To the pleasure of all, St. Pat’s has emerged from its cocoon and it is brilliant to behold. Scaffolding is still up inside the cathedral, sharing the space with worshippers; and work may go on through the rest of this year. It is an enormous building, after all, occuping a full city block between 50th and 51st Street, and Fifth and Madison Avenues. On the outside the building was always impressive; now it is magnificent. It makes one think of the panoply and power of the Church, stately processions, gorgeous robes, bejeweled crosses and cardinals’ rings, incantations of the priests and congregation extolling the glory of God.

It also makes one think of the cost—$177 million—and wonder how far that money would go to aid the poor and feed the hungry of the earth, traditional missions of Christianity. Not very far, maybe, since world hunger is not assuaged by one meal. But to be a glittering promise of sublime afterlife for millions—that is conceivably worth it.

What’s next for St. Patrick’s?

New Developments, opinion, Polls, Starchitecture, Urban Design

Before 9/11, the Solomon R. Guggenheim Museum planned a new outpost on the East River in Lower Manhattan, sculpted by none other than starchitect Frank Gehry. But after the tragedy, the project was scratched. Now, the planned South Street Seaport project would replace the area’s main pier with a lower, glass structure that looks like a surburban mall at the base of a new 40-something-story tower on the former site of the Fulton Fish Market. But 6sqft’s Architecture Writer Carter B. Horsley thinks the Howard Hughes Corporation should abandon the current SHoP Architects-designed plan and replace it with a resurrected version of Gehry’s fabulous, titanium ribbon-laced Guggenheim vision. Do you agree?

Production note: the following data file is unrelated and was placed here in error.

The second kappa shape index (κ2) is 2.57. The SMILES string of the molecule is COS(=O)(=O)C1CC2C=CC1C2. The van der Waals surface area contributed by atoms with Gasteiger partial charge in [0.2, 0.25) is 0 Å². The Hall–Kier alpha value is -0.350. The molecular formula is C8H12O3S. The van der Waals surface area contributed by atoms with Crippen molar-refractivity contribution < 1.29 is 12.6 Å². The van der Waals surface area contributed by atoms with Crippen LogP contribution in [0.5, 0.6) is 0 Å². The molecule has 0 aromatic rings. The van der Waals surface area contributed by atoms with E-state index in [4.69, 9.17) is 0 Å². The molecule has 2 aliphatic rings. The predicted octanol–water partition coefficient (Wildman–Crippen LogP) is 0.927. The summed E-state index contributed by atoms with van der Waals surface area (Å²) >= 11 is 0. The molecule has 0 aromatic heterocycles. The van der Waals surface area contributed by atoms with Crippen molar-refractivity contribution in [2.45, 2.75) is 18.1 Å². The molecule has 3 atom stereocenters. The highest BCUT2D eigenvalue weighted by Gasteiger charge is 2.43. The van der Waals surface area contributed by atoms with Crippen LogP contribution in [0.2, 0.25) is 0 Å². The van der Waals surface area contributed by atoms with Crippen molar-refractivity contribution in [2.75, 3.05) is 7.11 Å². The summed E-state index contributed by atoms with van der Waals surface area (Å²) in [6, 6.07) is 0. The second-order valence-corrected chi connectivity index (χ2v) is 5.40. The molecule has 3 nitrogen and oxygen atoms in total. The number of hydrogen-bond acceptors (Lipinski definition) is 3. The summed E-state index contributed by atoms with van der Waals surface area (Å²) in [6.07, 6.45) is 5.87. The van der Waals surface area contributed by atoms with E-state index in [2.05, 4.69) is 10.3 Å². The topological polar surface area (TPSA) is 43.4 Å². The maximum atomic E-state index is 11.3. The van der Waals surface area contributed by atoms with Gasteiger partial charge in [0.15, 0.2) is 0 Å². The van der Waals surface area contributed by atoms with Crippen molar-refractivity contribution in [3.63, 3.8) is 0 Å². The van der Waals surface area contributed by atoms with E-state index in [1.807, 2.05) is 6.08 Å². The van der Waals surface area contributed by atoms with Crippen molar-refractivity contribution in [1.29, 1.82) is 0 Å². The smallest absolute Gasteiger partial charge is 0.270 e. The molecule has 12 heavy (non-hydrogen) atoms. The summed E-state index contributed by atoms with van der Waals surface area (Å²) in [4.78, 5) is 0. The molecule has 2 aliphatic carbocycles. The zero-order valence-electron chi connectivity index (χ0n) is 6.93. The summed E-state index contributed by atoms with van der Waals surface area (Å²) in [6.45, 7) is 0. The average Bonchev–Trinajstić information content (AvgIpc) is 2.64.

Images: Guggenheim Bilbao by Frank Gehry via Wiki Commons (L); Current South Street Seaport plan via SHoP Architects (R)

[Related: Unleash Gehry: Give Frank the East River and Churn the Lower Manhattan Pot]

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Carter Uncut, Features, New Developments, opinion, Starchitecture, Urban Design

frank gehry bilbao museum

Image: Frank Gehry against his design for the Guggenheim in Bilbao, Spain

The Foundation Louis Vuitton in the Bois de Bologne in Paris recently opened and was another kudo for architect Frank O. Gehry whose Bilbao, Spain, branch of the Solomon R. Guggenheim Museum in 1999 was widely regarded as the most important architecture project since the opening of the Pompidou Center in Paris in 1975. All these projects are Deconstructivist; they don’t fit easily into boxes and are not symmetrical. Their aesthetic tends to be chaotic, disorganized, aggressive, random and definitely unconventional, but also absolutely heroic, proud and defiant.

The Pompidou Center was huge and intimidating, a gargantuan power plant for some unfinished but gaily painted super ocean liner. By comparison, the Guggenheim was a shiny swirl of silvery metal cascading by its riverfront location in a staccato flurry of flamenco stomps. Vuitton is a whole other gesture altogether; an organic amorphous form about to devour a city, formed of glass, wood and concrete in rearing and overlapping fashion, a mad dash about enclosure.